In a previous post, we detailed how pro-renewables groups, like the Green Tea Party, are making significant inroads in many traditionally conservative states – such as Georgia, Florida, and Louisiana – that, in the past, have largely rejected policies that support renewable energy development. These groups, an unusual mix of conservatives and environmentalists, are breaking down political partisan barriers with a unified message that renewable energy development promotes national security, free market competition, and technological innovation.
Despite being a southeastern state, North Carolina has often been described not as “red” or even “blue,” but as a deep shade of purple due to the state’s mix of conservative ideals and progressive liberalism. When Barack Obama won the state in the 2008 presidential election, he became the first Democratic presidential nominee to win the state in 32 years. Shortly thereafter, the Republican party won both houses of the legislature. And when the current governor took office in 2013, he became only the third Republican to hold that office since 1900.
North Carolina’s Strong Commitment to Renewable Energy Threatened
Unlike some of its neighbors that are just now coming around to the idea, North Carolina has been proactive in its strong commitment to renewable energy. In August 2007, under the leadership of a Democratic governor, North Carolina became the first state in the Southeast to adopt a Renewable Energy and Energy Efficiency Portfolio Standard (REPS). Under the current standard, investor-owned utilities are required to meet up to 12.5% of their energy needs through renewable energy resources or energy efficiency measures.
This commitment, coupled with a low cost of living, attracted billions of dollars of investment in the state by companies with household names, such as Google, Apple, Facebook, New Belgium Brewing, MillerCoors, and Smithfield Foods. North Carolina cashed in as corporate America began “greening” their companies and their bottom lines. These companies came to North Carolina because they anticipated an ability to access cheap, clean power from renewable resources. With them came much needed tax revenues and jobs. Moreover, the state’s commitment to renewable energy also brought “green” jobs as North Carolina’s booming market for solar over the last few years moved the state to third in the nation for energy investment.
Recently, however, certain elements in the legislature have been embracing a regressive posture with respect to renewables. This agenda now threatens future energy investment. The Senate Finance Committee is considering House Bill 332, which instead of allowing the state’s REPS to increase from 6% in 2015 to 10% by 2018, and 12.5% by 2021, would halve the standard and freeze it at 6%. Further, the bill would shrink the guaranteed market by requiring utilities to only pay a standard rate for projects up to 100 kilowatts, as opposed to the current 5 megawatts. The result of these measures could not only mean an end to investment in renewable energy in the state, but also could detrimentally impact investment in general.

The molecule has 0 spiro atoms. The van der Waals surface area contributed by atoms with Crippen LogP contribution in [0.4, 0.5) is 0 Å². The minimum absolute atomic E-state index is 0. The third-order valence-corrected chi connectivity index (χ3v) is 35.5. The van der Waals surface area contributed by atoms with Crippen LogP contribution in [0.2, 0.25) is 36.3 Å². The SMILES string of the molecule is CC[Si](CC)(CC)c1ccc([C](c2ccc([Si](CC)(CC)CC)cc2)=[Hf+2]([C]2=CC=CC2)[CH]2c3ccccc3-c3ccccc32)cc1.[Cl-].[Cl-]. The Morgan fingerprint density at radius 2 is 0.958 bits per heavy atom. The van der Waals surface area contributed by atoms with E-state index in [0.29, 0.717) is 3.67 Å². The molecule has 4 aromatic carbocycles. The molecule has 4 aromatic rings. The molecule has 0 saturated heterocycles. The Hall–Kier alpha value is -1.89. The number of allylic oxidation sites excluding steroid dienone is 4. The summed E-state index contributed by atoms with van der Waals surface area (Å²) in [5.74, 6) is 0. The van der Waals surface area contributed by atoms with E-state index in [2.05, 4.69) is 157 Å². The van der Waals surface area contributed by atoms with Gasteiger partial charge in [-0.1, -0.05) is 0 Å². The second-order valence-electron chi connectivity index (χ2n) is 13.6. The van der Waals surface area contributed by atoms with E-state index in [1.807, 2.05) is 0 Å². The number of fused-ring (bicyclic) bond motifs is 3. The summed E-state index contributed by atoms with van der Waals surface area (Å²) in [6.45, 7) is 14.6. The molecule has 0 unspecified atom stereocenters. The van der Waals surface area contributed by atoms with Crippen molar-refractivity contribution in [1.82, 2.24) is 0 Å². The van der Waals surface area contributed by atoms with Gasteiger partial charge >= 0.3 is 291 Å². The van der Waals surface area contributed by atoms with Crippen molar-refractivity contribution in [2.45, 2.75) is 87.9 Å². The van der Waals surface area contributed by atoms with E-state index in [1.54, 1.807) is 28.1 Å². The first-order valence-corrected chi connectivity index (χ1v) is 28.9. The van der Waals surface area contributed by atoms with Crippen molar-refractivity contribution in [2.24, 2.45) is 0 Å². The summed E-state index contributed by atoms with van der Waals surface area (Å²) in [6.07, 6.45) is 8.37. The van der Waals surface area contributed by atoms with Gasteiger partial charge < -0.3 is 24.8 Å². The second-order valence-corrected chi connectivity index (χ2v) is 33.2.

As it was reported in the Triangle Business Journal last week, the before-mentioned companies have spoken out against HB 332 and warned state lawmakers that changes to the state’s renewable energy policies could be detrimental to investment. As pointed out in their letter to the North Carolina legislature, these companies chose North Carolina “in part because the state’s existing energy policies.” If these policies change, companies will simply look elsewhere.
Hugh McColl Jr., former chairman and CEO of Bank of America, believes that North Carolina has the “opportunity to compete and be a leader in this 21st century industry. All our legislature has to do is maintain our renewable energy policies and phase down the tax credit responsibly rather than ending it abruptly this year.” A local source from one of the largest solar developers in the state reiterates this message stating, “[t]he North Carolina RPS was agreed to with all stakeholders involved, including utilities. The proposed ‘freeze’ of the NC RPS would damage the solar industry because its sets a precedent that a handful of special interest groups can roll back the clock on renewable energy policy and create investor uncertainty in financial markets.”
The State’s Solar Policies Have Been in Danger Before
This isn’t the first time the solar industry has been under attack. We reported in the Energy Finance Report back in February that the North Carolina Utilities Commission entered an order in its biennial rate proceeding that rejected requests by Duke Energy and other utilities seeking to alter standard contract terms that were vitally important to solar developers in North Carolina. It appears that advocates for HB 332 want a second bite at the apple.
We believe that if HB 332 makes it out of the Senate Finance Committee in its current form and ultimately passes the full Senate, companies and investors will be forced to look to other states for opportunities. This step backward not only makes the state less attractive in terms of a significantly smaller REPS, but also calls into question the stability of any future commitments to renewable energy. Thus, opportunities may lie in some of North Carolina’s neighbors that, although late to the game, could surpass the state in terms of a future renewable energy market.